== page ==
Could it be in a few weeks that the price of a gallon of gas looks like a bargain when compared to the cost of a gallon of milk?
That could be the case unless Congress can reach an agreement soon on a new farm bill that seems to have been held up in negotiations forever now. Leading negotiations in the Senate is Sen. Debbie Stabenow of Michigan.
Without a new farm bill, come January pricing regarding milk would revert to a policy enacted in 1949. At that time, government was paying milk producers a much higher price for the commodity. While opinions vary as to what that actually would mean for consumers today, some have suggested $7 for a gallon of milk might be the new norm.
As might be expected, lawmakers cringe at such a suggestion.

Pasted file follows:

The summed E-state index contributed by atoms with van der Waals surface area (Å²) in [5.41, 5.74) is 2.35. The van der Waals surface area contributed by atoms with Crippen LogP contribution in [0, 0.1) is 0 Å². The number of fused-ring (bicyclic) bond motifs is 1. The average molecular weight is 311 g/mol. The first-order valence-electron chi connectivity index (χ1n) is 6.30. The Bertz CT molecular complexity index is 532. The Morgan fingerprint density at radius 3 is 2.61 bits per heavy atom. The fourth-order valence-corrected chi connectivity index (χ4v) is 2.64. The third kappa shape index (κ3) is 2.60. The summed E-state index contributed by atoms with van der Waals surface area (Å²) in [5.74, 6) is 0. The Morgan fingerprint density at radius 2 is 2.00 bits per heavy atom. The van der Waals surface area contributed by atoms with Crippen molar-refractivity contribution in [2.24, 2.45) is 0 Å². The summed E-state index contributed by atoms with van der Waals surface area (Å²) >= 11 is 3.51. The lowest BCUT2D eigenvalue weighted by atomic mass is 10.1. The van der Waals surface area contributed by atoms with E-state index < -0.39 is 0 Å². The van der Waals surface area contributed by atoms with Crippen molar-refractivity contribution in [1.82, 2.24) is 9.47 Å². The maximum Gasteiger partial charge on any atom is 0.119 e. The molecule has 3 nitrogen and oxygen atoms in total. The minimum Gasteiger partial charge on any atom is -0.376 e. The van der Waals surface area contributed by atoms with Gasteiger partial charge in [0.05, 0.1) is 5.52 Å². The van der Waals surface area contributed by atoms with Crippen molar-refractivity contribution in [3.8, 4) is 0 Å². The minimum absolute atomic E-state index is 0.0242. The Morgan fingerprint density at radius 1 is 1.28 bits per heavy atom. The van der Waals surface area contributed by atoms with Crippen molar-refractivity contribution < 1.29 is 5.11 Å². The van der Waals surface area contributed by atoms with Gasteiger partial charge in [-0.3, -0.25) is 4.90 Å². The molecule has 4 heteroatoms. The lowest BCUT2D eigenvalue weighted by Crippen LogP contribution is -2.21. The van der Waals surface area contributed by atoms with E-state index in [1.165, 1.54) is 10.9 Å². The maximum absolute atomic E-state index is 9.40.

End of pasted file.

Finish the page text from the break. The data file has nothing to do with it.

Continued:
While it is the price of milk that has moved the farm bill front and center in discussions today, the real cause for legislative inaction has been disagreement over farm subsidies and food stamp requirements.
While Stabenow has said numerous times in interviews over the years that as chairwoman of the Senate Agriculture Committee she has been blessed with being able to work closely with her GOP counterparts, this year the farm bill's negotiations have tested not only her's, but all of our's resolve.
This coming week could be insightful as to where the farm bill is headed. House Republicans have set Dec. 13 as the deadline for consideration of any bill this year. Either a bill will be ready by then or the House might approve a temporary extension of the current bill - thus keeping milk prices at current levels.
Coupled with the farm bill is the Jan. 15 government shutdown facing Congress unless a new budget bill is in place. The last thing anyone wants right now is more frustration from inaction with either bill.
And, neither does Congress want to give milk producers a new advertising campaign from the ever popular "got milk?" to this one instead, "afford milk?"